Case Report

In 1965, a 31-year-old woman had a left frontotemporal craniotomy and a subtotal resection of a sphenoid ridge meningioma. Postoperatively, a wound infection led to the removal of the craniotomy bone flap. In 1968, progressive left-sided proptosis due to tumor regrowth developed, and the patient underwent a left orbital exenteration with subtotal removal of the meningioma. Progressive enlargement of the residual meningioma led to two subsequent cranial operations in 1974. Following these surgeries, external beam radiation to a dose of 50 Gy was delivered. The patient remained stable for 17 years.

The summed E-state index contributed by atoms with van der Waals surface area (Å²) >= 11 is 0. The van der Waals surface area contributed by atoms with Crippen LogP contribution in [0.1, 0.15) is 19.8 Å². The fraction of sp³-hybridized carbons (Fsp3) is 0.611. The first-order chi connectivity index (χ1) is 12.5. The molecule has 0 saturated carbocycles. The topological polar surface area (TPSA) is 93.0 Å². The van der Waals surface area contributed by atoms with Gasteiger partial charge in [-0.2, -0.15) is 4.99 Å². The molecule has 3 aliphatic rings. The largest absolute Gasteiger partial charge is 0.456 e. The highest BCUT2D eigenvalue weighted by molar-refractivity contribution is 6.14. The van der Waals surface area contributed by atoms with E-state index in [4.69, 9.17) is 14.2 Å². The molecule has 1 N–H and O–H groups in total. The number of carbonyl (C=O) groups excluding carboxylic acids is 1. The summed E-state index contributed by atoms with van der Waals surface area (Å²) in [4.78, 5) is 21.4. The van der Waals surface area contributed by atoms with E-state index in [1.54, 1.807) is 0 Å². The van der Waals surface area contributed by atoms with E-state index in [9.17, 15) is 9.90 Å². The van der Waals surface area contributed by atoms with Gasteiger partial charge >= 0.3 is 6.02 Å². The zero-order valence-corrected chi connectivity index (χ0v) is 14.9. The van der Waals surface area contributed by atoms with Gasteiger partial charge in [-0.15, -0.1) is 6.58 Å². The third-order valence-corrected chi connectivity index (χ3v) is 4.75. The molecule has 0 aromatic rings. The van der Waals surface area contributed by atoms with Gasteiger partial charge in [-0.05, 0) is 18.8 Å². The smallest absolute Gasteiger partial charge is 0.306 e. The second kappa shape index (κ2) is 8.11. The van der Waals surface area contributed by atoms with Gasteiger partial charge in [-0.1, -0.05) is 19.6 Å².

In 1991, an increased frequency of seizures, somnolence, and memory loss led to reinvestigation. Massive tumor recurrence was found. The initially left-sided sphenoid ridge meningioma had now spread to the right middle fossa and into the posterior fossa. The large right middle fossa component of the tumor was resected. In early 1994, the patient, now 59 years old, developed an ataxic gait and right-sided hearing loss. Enlargement of the tumor was noted. The patient was enrolled in an experimental trial using the antiprogesterone agent mifepristone (RU486). Progressive tumor enlargement with the onset of obstructive hydrocephalus led to the discontinuation of the medication and the insertion of a ventriculoperitoneal shunt. The patient's current magnetic resonance (MR) images are shown in Figure 1. Surgical removal of the large petroclival component of the meningioma has been recommended.